America Supports You Summit Helps Groups Build on Momentum
By Donna Miles
American Forces Press Service
WASHINGTON, Jan. 25, 2008 More than 180 representatives of 122 troop-support groups gathered today at the Pentagon to share information and insights about ways to boost their efforts during the third annual America Supports You National Summit.
Attendees at the Pentagon's 3rd Annual America Supports You National Summit enjoy bag lunches as they network with new friends about their projects to help American service men and women and their families. The all day summit, held on Jan. 25, 2008, in the Pentagon conference center, featured programs on a variety of important fund-raising topics, such as "writing an effective grant proposal and "Finding the Resources to Accomplish Your Mission," from experts in the field. Defense Dept. photo by R. D. Ward
(Click photo for screen-resolution image);high-resolution image available.
Deputy Assistant Defense Secretary Allison Barber, the program’s architect, opened the all-day session welcoming the participants she credits with making America Supports You such a big success. Defense Secretary Robert M. Gates is slated to close the summit, thanking the groups for their contributions.
The Defense Department launched the America Supports you program in November 2004 to showcase support for the country’s men and women in uniform from the American public as well as the corporate sector. More than three years later, it continues to expand, directing people who want to do something to support the troops to myriad initiatives already under way, and enabling those behind these efforts to share ideas and encouragement.
Barber told the group she had no clue when the program first began how big it would grow -- with 343 grassroots groups as well as corporate members now participating --- or how powerful its impact would be.
“What we didn’t know is that we would create this amazing network -- an amazing network for you to work together, and an amazing network for our troops to get more support (and) for their families back home to get the support they need … because of what you do,” she said.
The Defense Department counts on America Supports You groups to provide support to troops in ways it and the individual services can’t, Barber said.
“When people ask how they can support the troops,” she said, “we tell them, go to the America Supports You Web site and find our groups who are making a real difference in the lives of our troops and their families.”
Although initially introduced as a campaign, America Supports You has evolved into a permanent Defense Department program.
“What we have created is something that will never go away,” Barber told the group. “America Supports You has become institutionalized throughout the Department of Defense because it is our connection to you -- citizen support for the men and women in the military.”
The agenda for this year’s America Supports You summit, the largest yet, was built around suggestions from participants in the last summit. It’s packed with breakout sessions designed to help grassroots leaders maintain the momentum they’ve built, Barber said.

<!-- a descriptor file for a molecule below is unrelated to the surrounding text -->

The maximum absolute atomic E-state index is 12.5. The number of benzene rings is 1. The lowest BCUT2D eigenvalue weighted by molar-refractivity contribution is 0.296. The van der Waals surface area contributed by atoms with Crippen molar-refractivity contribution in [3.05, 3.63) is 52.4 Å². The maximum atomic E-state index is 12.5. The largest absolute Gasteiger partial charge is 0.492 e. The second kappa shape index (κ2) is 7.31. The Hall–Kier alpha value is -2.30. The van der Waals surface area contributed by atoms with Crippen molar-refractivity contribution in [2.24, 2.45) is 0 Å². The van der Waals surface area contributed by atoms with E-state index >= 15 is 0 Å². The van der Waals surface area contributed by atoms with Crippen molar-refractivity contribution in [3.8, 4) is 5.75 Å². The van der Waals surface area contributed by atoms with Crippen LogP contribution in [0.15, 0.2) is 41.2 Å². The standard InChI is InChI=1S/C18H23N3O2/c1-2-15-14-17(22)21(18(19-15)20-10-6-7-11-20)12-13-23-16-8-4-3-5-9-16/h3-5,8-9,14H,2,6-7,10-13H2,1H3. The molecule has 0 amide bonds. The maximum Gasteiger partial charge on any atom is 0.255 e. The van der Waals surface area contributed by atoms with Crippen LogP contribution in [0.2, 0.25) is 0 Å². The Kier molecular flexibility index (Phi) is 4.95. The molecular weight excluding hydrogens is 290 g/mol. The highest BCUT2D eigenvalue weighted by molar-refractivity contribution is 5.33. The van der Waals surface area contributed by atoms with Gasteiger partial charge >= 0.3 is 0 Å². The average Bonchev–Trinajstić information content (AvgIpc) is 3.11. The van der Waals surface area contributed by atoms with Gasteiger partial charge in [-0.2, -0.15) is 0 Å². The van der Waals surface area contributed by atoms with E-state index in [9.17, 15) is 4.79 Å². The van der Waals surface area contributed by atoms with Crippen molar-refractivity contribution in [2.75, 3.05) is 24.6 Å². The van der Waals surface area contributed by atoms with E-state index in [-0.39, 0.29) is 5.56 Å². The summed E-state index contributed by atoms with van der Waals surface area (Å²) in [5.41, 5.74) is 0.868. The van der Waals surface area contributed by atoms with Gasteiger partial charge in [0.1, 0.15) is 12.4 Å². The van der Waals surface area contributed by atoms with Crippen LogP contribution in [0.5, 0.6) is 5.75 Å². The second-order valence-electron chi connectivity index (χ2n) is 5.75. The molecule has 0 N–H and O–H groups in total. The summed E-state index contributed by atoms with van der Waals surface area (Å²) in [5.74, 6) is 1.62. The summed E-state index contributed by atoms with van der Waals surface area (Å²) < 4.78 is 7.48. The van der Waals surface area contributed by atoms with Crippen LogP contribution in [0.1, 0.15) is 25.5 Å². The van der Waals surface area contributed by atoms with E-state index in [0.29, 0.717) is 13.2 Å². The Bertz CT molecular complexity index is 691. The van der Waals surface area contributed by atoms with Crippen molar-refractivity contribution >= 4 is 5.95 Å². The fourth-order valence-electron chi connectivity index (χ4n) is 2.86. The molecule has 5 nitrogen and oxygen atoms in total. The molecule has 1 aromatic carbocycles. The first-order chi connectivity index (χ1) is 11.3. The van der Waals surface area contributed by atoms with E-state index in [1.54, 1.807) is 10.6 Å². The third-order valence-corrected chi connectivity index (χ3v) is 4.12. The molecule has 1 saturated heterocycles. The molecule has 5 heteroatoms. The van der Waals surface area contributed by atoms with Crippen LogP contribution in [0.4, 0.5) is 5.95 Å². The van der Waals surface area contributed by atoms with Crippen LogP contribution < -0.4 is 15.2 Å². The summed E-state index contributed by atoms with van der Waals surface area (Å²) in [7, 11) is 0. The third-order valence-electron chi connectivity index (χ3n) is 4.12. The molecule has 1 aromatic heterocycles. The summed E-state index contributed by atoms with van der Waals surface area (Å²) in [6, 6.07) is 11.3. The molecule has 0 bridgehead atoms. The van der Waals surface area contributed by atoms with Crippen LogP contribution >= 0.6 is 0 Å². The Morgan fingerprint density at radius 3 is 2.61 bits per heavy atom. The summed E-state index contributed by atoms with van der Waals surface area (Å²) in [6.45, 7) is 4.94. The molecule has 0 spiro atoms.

Participants are learning how to motivate and manage volunteers, find the resources needed to support their operations and get word out through the media about their efforts. One of the breakout sessions is focusing on compassion fatigue and ways to identify symptoms of burnout and treat it before it takes hold.
“Home-front groups are our first line of support,” Barber said. “Through these sessions, we’re providing some new tools to help them provide that support. We want them to walk out of here refreshed so they can go back home and continue what they’re doing.
“Our goal for this summit is threefold: to let them know how much we appreciate what they’re doing, and to help equip them and encourage them to keep on doing it,” she said.
Attendees said they welcomed the opportunity to meet other America Supports You members and swap experiences and ideas.
Calvin K. Coolidge, program director for Freedom Alliance, returned for his second summit to pick up more tips for his group, which provides scholarships and grants to children whose parents have been killed or permanently disabled in combat. Coolidge said he benefitted from last year’s meeting, where he learning new processes and better ways to communicate and work with the military.
“It’s a real benefit to have the opportunity to meet new people and talk about how they are doing things and how to do things better to be more effective,” he said.
Ann Johnson, founder of the Adopt a U.S. Soldier program, is attending her first America Supports You summit with hopes of learning how to improve her operations, which rely solely on volunteers. Jeff and Patti Patton-Bade from the Soldiers’ Angels group traveled from Pasadena, Calif., for ideas for their program, which sends care packages to deployed troops and supports fallen heroes’ families.
“We came here for the opportunity to network with everyone else,” Patti said. “If every one of our groups communicated with each other, imagine the kind of support we could offer.”